Most baby stars aren't born in gentle cosmic cradles, but ratherin violent clouds full of powerful winds and blazing light. New images taken bythe European Southern Observatory (ESO) offer a peek into one of these chaoticbirthing grounds.
The observations reveal starsbudding amidst an onslaught of radiation from other nearby stars andejected matter from supernovaexplosions of dying stars.
Researchers focused their attention on a cloud called RCW38, located about 5,500 light-years away. In this dense collection of gas anddust, many stars are born, live and die.
In fact, scientists think our own sun and solar systemlikely formed in a clusterlike this one, rather than a more sparse suburban region of the Milky Way.
"By looking at star clusters like RCW 38, we can learna great deal about the origins of our solar system and others, as well as thosestars and planets that have yet to come," said Kim DeRose, first author ofa paper on the new study in the July issue of the Astronomical Journal. DeRoseworked on the project when she was an undergraduate student at theHarvard-Smithsonian Center for Astrophysics in Cambridge, Mass.
The new pictures are the sharpest images yet of RCW 38,taken with the NACO adaptive optics instrument on ESO?s Very Large Telescope inChile. The photos reveal that the object called IRS2, which appeared to be amassive star in the center of the cloud, is actually two separate starsrotating each other in a binary system.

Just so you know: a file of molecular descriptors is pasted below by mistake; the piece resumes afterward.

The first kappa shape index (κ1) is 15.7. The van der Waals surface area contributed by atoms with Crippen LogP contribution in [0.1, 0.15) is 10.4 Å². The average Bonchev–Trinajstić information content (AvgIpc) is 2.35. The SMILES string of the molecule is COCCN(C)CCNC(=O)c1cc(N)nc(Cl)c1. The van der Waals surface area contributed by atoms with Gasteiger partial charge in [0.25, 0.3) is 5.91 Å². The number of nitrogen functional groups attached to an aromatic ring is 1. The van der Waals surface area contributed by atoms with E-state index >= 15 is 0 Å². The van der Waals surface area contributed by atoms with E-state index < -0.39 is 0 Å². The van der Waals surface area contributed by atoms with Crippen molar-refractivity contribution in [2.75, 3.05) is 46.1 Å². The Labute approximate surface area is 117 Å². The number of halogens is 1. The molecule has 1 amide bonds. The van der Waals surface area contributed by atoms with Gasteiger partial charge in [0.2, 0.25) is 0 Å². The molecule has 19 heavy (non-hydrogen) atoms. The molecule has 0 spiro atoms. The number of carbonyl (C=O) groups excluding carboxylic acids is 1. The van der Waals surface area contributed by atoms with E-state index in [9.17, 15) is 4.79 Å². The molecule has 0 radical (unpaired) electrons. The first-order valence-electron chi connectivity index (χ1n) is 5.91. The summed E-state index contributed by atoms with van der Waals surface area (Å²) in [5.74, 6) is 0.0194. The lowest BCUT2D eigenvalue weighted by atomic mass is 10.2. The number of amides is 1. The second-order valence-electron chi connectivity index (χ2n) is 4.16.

This system glows in searing white-blue light, the hottestrange for stars. The strong radiation pouring out of IRS2 energizes anddisperses nearby gas that might otherwise collapse into new stars, or thatmight form protoplanetary discs around developing stars. If not disrupted,these discs can eventually give rise to new solar systems with planets, moonsand comets like our own.
The overbearing binary system in the center of the clouddoesn't seem to have trampled all nearby star formation. The researchers founda few protostars, which are faint infants on their way toward becoming fullstars, in the field.
And in crowded clouds like RCW 38, supernova explosions arealso common. These dying throes of massive stars scatter matter throughout thecloud, including heavy elements and rare isotopes of chemicals that then getswallowed up into other stars forming nearby. Detecting some of these isotopesin the sun is one way astronomers can tell our own origins trace back to achaotic cradle like this.
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Clara Moskowitz is a science and space writer who joined the Space.com team in 2008 and served as Assistant Managing Editor from 2011 to 2013. Clara has a bachelor's degree in astronomy and physics from Wesleyan University, and a graduate certificate in science writing from the University of California, Santa Cruz. She covers everything from astronomy to human spaceflight and once aced a NASTAR suborbital spaceflight training program for space missions. Clara is currently Associate Editor of Scientific American. To see her latest project is, follow Clara on Twitter.